Kawasaki syndrome (KS), the main cause of acquired heart disease in children, is associated with the selective expansion of V beta 2+ T cells in peripheral blood. Our study suggests that KS may be caused by a superantigen--a staphylococcal or streptococcal toxin. Bacteria were cultured without knowledge of their origin, from the throat, rectum, axilla, and groin of 16 patients with untreated acute KS and 15 controls. Bacteria producing toxins were isolated from 13 of 16 KS patients but from only 1 of 15 controls (p < 0.0001). Toxic shock syndrome toxin (TSST) secreting Staphylococcus aureus was isolated from 11 of the 13 toxin-positive cultures, and streptococcal pyogenic exotoxin (SPE) B and C were found in the other 2. These toxins are known to stimulate V beta 2+ T cells. All TSST-producing KS isolates were tryptophan auxotrophs indicating they were clonally related. S aureus isolates from acute KS patients were unusual because they produced less lipase, haemolysin, and protease compared to other isolates (p < 0.01). S aureus colonies from KS patients were white, and could be easily mistaken for coagulase-negative staphylococci, whereas colonies of non-KS isolates were gold. These observations suggest that the expansion of V beta 2+ T cells in most patients with KS may be caused by a new clone of TSST-producing S aureus, and, in a minority of patients, SPEB-producing or SPEC-producing streptococci.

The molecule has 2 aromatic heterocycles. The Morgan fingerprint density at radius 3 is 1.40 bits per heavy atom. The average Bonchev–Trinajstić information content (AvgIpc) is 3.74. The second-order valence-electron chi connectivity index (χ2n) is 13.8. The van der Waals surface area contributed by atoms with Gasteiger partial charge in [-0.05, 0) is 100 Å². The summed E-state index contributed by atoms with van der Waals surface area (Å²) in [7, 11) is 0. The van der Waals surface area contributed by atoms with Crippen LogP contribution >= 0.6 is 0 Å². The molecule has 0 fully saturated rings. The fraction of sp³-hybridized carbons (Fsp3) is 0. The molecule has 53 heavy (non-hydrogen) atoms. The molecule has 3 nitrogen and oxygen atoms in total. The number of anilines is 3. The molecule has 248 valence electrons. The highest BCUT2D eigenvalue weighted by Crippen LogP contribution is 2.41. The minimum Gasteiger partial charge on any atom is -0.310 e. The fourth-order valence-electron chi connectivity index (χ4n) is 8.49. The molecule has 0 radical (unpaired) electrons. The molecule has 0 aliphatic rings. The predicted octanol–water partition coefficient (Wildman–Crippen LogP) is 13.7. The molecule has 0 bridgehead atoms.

Streptococcal toxic-shock syndrome: spectrum of disease, pathogenesis, and new concepts in treatment.
University of Washington School of Medicine, Seattle, Washington, USA.
Since the 1980s there has been a marked increase in the recognition and reporting of highly invasive group A streptococcal infections with or without necrotizing fasciitis associated with shock and organ failure. Such dramatic cases have been defined as streptococcal toxic-shock syndrome. Strains of group A streptococci isolated from patients with invasive disease have been predominantly M types 1 and 3 that produce pyrogenic exotoxin A or B or both. In this paper, the clinical and demographic features of streptococcal bacteremia, myositis, and necrotizing fasciitis are presented and compared to those of streptococcal toxic-shock syndrome. Current concepts in the pathogenesis of invasive streptococcal infection are also presented, with emphasis on the interaction between group A Streptococcus virulence factors and host defense mechanisms. Finally, new concepts in the treatment of streptococcal toxic-shock syndrome are discussed.
A characteristic feature of infection by Staphylococcus aureus is bloodstream invasion and widespread metastatic abscess formation. The ability to extravasate, which entails crossing the vascular basement membrane, appears to be critical for the organism's pathogenicity. Extravasation by normal and neoplastic mammalian cells has been correlated with the presence of specific cell surface receptors for the basement membrane glycoprotein laminin. Similar laminin receptors were found in Staphylococcus aureus but not in Staphylococcus epidermidis, a noninvasive pathogen. There were about 100 binding sites per cell, with an apparent binding affinity of 2.9 nanomolar. The molecular weight of the receptor was 50,000 and pI was 4.2. Eukaryotic laminin receptors were visualized by means of the binding of S. aureus in the presence of laminin. Prokaryotic and eukaryotic invasive cells might utilize similar, if not identical, mechanisms for invasion.
Identification of csrR/csrS, a genetic locus that regulates hyaluronic acid capsule synthesis in group A Streptococcus.
Channing Laboratory, Brigham and Women's Hospital, Boston, MA, USA.